Variety of martial arts programs would be a welcome addition

Though Skyline hosts a wide variety of sport activities for its students, differing from semester to semester, some additions could be made for the benefit of the student body. For example, martial arts.

It is not unheard of for colleges to have established martial arts courses for their students, and there is a history of such courses evolving and moving into a competitive field given enough time and resources. San Jose State University (SJSU) has had a Judo team tracing back to 60 years on campus. Stanford, widely considered the most prestigious college in California, has established Judo and Jujitsu under their Stanford Martial Arts Program (SMAP). It is not unheard of for colleges to offer combat sports, such as Judo and Jujitsu, for their students, and there is a long history of such schools competing on a large, and prestigious, level. So, would such additions be beneficial for Skyline and its students?

Skyline’s location in the Bay Area opens numerous possibilities for more martial arts programs on campus. Numerous grappling academies are located within driving distance of the campus, allowing for contact between the college and possible instructors, and we already have the facilities available as well. The Skyline wrestling room is good enough for the high-level wrestlers on campus and it is more than enough for a more martial arts program. Skyline, as well as the district as a whole, has a history of martial arts, but in the form of Karate. Shotokan Karate to be specific.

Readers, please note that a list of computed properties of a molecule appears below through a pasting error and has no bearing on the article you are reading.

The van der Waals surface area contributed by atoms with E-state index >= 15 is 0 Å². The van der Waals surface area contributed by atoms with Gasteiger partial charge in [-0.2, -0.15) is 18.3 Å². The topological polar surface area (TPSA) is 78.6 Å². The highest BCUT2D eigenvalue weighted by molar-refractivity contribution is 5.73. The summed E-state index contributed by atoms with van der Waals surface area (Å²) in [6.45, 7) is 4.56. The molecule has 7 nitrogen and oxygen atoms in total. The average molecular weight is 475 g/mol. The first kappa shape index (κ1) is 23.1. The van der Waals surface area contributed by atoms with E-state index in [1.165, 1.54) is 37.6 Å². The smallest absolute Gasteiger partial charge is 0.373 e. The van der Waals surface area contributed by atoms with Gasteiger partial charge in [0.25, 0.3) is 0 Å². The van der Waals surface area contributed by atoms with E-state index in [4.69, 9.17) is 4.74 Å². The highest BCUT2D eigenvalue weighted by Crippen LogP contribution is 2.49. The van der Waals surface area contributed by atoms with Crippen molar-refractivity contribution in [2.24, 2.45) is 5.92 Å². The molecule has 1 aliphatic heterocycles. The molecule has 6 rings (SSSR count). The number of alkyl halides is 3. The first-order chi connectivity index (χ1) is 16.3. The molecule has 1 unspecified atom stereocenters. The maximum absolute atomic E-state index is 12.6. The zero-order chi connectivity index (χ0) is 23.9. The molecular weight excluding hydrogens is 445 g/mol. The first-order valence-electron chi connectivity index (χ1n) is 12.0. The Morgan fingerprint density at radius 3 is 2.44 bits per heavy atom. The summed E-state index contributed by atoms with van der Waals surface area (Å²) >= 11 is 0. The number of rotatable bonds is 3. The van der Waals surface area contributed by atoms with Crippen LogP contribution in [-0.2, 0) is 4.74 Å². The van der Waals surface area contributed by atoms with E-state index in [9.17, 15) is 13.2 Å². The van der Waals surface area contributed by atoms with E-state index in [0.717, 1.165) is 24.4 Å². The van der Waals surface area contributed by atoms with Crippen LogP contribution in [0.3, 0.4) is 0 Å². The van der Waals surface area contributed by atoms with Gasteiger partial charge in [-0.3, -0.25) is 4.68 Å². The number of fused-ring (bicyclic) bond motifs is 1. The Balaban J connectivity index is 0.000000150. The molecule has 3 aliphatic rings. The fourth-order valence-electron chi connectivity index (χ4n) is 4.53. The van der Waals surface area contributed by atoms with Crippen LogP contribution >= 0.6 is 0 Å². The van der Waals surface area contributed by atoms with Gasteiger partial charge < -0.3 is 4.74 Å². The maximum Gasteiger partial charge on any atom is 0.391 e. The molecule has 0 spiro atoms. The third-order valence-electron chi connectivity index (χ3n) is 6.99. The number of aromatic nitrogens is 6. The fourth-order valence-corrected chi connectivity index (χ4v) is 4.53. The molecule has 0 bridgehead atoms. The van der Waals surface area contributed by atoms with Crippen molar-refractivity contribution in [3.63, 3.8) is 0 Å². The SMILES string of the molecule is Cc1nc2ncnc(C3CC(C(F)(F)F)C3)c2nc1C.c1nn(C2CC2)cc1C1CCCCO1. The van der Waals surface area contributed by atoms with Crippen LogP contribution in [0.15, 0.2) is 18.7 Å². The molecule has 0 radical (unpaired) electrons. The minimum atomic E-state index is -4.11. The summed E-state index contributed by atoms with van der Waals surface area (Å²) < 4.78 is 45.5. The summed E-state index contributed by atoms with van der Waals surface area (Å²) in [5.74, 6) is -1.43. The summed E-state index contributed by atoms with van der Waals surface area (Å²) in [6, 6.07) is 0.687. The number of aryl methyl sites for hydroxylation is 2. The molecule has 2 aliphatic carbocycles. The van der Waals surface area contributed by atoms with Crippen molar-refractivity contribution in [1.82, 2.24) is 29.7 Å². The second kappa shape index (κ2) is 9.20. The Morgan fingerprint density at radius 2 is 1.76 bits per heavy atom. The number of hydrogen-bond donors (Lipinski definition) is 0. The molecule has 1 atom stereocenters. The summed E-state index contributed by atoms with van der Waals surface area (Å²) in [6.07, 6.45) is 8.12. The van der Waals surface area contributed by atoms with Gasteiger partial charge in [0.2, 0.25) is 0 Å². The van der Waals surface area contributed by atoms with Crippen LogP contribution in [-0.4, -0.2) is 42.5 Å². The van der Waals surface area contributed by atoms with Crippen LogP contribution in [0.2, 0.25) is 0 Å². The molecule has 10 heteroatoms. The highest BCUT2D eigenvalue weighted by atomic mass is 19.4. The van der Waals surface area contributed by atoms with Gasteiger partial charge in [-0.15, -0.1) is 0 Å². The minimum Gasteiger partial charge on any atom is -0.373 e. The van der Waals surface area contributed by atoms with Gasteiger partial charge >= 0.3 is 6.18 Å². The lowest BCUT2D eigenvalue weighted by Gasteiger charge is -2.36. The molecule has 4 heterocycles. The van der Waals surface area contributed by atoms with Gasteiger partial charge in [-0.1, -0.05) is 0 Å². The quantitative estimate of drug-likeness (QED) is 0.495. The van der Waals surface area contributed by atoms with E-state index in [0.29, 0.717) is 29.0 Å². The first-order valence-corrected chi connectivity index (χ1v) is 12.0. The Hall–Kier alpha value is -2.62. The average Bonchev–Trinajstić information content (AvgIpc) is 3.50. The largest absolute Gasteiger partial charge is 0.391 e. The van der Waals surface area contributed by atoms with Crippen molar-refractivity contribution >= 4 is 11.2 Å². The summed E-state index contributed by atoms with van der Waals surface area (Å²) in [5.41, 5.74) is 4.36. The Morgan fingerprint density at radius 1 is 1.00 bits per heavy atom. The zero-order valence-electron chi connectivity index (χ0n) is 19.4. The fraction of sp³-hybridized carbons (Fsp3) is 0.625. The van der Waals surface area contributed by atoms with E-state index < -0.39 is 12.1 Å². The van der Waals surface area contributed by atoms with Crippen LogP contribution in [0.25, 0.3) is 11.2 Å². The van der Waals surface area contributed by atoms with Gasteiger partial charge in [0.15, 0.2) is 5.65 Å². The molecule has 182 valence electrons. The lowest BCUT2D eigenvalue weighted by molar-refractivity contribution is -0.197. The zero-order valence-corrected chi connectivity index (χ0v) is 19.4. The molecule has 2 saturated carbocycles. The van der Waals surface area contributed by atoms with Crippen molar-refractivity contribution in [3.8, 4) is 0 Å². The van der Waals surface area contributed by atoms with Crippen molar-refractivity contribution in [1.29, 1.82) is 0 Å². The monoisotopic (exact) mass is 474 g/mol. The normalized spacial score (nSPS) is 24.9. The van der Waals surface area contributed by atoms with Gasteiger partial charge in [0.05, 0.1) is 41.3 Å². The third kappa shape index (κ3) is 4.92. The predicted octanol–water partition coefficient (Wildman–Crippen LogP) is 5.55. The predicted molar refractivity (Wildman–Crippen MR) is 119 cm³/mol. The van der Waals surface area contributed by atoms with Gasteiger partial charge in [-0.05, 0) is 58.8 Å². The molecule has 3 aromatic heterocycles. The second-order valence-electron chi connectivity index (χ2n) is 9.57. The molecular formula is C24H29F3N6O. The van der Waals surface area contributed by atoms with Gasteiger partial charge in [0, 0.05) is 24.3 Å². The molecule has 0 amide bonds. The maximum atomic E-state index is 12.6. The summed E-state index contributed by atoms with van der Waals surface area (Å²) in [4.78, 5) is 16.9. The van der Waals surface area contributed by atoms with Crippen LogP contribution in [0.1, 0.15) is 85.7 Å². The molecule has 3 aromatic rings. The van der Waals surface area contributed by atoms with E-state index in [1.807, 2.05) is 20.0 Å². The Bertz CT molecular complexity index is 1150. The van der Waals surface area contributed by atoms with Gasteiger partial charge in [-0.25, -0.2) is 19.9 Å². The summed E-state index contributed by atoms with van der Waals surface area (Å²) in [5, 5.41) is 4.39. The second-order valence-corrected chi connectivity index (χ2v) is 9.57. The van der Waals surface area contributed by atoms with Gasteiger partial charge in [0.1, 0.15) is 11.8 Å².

With the growing popularity and presence of Mixed Martial Arts (MMA), along with the powerful presence of the Ultimate Fighting Championships (UFC), combat-oriented martial arts are growing leaps and bounds in popularity. Styles and methods that may have been unknown to the majority of the world are now spreading like wild fire and the demand to learn them is growing exponentially. If Skyline would be able to incorporate some of these martial arts into its curriculum, chances are the positive student feedback would be loud and powerful, resounding through the district very quickly.

The benefits of such programs are straightforward, from both a calisthenic and self-defense point of view, and could provide an interesting and fun learning experience for the wide variety of students that attend Skyline throughout the year. Obviously classes such as this would require the hiring of specialists from off campus, which would most likely cause the tuition for such classes to be higher than the average unit cost of other academic classes on campus, but it would be worth it in the long run.

If you ask anyone who has practiced martial arts for a decent amount of time, you will hear about the benefits that come with such training. Not only does training keep you in shape, increasing your total body strength as well as your flexibility and conditioning, but it does wonders for your self-esteem and confidence. Also, the structure of training in a traditional martial art, with a black-belt/teacher, brings with it a level of respect for your teacher and your teammates/classmates. Would introducing such classes be a new experience for Skyline college? Yes. Would it be a positive addition to the wide array of classes Skyline already offers? Most definitely.